The crisp Himalayan air seems to have brought along for good a refreshing insight into politics among voters in Uttarakhand. As you leave the political scenario in Uttar Pradesh — riddled with the clan, dynasty and religion-ridden election campaign —and enter the hill state, it is a happy feeling to see canvassing being done for the right reasons and in the right way. Development is the primary issue here in Uttarakhand and little else matters as votes get cast tomorrow, February 15.
The Bhimtal constituency in Kumaon region in the eastern part of the state may be witnessing loud clamour by big parties like the BJP and the Congress, but people aren't so sure about the two behemoths. "Ram Singh Bisht Kaira deserved a party ticket," says Dhyan Singh Bisht, a farmer from Nathuakhan village in the constituency, talking about the Congress rebel. Kaira, a 43-year-old social activist, was associated with the Congress for long and people were sure that he would get the Congress ticket. He was, however, sidelined in favour of Dan Singh Bhandari, the sitting BJP MLA from Bhimtal who switched to the Congress, thus playing a part in saving the Harish Rawat government. As a gift, he got the Congress ticket from Bhimtal.
"Kairaji got so many jobs done for the locals, even on his own expenses at times. Everyone likes him. Now he is far ahead of everyone else as an independent candidate," adds Dhyan Singh. The greatest upswing in Kaira 's popularity took place a year back when he got five illegal liquor shops sealed in the constituency.
Now, the independent candidate seems to be on more solid ground than the BJP's Govind Singh Bisht as well. Govind Singh withdrew his claim from the Nainital constituency to facilitate the nomination of another BJP leader Yashpal Arya's son, Sanjeev Arya. The senior Arya then returned the favour and ensured that Govind Singh gets the BJP ticket from Bhimtal. "But the 'Kaira wave' here is what should have been used by the BJP," believes Dhyan Singh.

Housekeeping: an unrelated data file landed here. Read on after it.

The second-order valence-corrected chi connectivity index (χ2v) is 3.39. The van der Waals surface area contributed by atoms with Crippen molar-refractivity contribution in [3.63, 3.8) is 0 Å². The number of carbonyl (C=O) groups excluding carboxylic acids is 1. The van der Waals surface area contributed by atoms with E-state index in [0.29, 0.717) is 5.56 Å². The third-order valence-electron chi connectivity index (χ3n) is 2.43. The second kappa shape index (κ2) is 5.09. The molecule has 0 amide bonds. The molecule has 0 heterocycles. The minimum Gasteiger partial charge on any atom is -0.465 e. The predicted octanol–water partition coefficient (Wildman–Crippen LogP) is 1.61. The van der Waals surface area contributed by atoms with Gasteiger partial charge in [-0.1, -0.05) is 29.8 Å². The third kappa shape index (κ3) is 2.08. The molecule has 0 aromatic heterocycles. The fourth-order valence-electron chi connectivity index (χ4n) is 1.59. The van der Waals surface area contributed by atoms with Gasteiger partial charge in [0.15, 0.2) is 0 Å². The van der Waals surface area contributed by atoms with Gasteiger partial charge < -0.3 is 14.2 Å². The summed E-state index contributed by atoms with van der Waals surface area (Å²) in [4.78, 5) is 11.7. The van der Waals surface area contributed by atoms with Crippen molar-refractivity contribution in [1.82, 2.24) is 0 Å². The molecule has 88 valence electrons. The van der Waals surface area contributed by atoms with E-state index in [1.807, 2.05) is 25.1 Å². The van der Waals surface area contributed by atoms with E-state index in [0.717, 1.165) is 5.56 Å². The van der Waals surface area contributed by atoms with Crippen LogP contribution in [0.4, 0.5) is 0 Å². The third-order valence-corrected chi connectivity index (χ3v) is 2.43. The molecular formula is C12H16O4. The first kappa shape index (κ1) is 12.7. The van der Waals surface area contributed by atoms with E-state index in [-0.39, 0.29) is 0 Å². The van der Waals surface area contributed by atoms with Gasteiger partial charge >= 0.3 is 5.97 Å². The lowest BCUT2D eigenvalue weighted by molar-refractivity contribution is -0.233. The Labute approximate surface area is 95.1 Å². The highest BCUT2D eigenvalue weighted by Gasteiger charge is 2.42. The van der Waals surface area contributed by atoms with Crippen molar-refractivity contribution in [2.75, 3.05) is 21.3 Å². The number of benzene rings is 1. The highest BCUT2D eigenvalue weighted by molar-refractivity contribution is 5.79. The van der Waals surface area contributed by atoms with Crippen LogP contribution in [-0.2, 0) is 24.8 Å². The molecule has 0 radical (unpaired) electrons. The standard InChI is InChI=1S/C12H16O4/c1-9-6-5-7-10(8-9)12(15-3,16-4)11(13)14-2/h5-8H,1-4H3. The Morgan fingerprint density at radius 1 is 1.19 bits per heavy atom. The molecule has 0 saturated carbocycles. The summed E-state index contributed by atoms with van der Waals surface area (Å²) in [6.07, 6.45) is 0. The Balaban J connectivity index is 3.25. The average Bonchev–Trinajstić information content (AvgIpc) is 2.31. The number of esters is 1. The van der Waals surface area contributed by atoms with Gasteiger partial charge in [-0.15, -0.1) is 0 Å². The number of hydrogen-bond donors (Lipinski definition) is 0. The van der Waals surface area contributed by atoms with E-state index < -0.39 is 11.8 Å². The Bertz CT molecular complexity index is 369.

What is happening in Bhimtal is enough to make parties wake up to the reality that the electorate in Uttarakhand has reached such high levels of analysis that even if there is a Modi wave, the perceived injustice that has been done to Kaira will not get subsumed in that wave.
The wish list of the work that has to be done in their localities is etched clear in the minds of the electorate. Kaira has to get another 35 odd illegal bhattis, where local liquor is manufactured, sealed in Bhimtal. "He also has to come good on getting a degree college set up in Bhimtal or start a factory that would ensure employment of at least 400 workers," points out Girish Belwal, a dhaba owner on the Bhimtal-Bhowali road, who happens to be a graduate in history.
Actually, all the political huddles at various tea and Maggie shops in the hills involve discussions about a hospital here, a college there; the need for more roads, and less stone quarrying; and of course, the alarming rate of denuding jungles. In short, the elections are set to be fought over all the right issues that should be be thought of and invested in during a democratic election.
There is no whining about caste significance or personal issues of a candidate. The vote is meant for one who is seen to be responsive and who would get the constituency-specific requirements completed.
Sixty five kilometres from Bhimtal, Chief Minister Harish Rawat would have been gaping at the worst possible defeat of his political life had he decided to contest from Dharchula near Ranikhet. People openly voice their disappointment with him. "I cannot think of even one thing that he has done for this region this time," says Deepak Singh Bisht, the manager of a Delhiite's cottage at Majkhali village in Ranikhet constituency. "Rawat has been too busy doing clever machinations to save his government. And this has been his biggest undoing, not being able to keep his flock together. It forces the voter to search for your other omissions."
The local sentiment is mostly concentrating on the development issues in the state. "The creation of Uttarakhand hinged on a strong emotion that we were being sidelined in the mainstream of development. We are development obsessed," says Jaipal Thapli, a contractor at Mussoorie, the prominent hill station in Garhwal, the western part of Uttarakhand.
In their quest for a developed state, the digital India-obsessed Prime Minister Modi is appealing well to the forward-looking electorate in Uttarakhand. The Congress CM is busy exposing the 'Modi myth' but he is finding it tough to ward off the voter's calm emotion of giving a chance to Modi — not BJP, but Modi.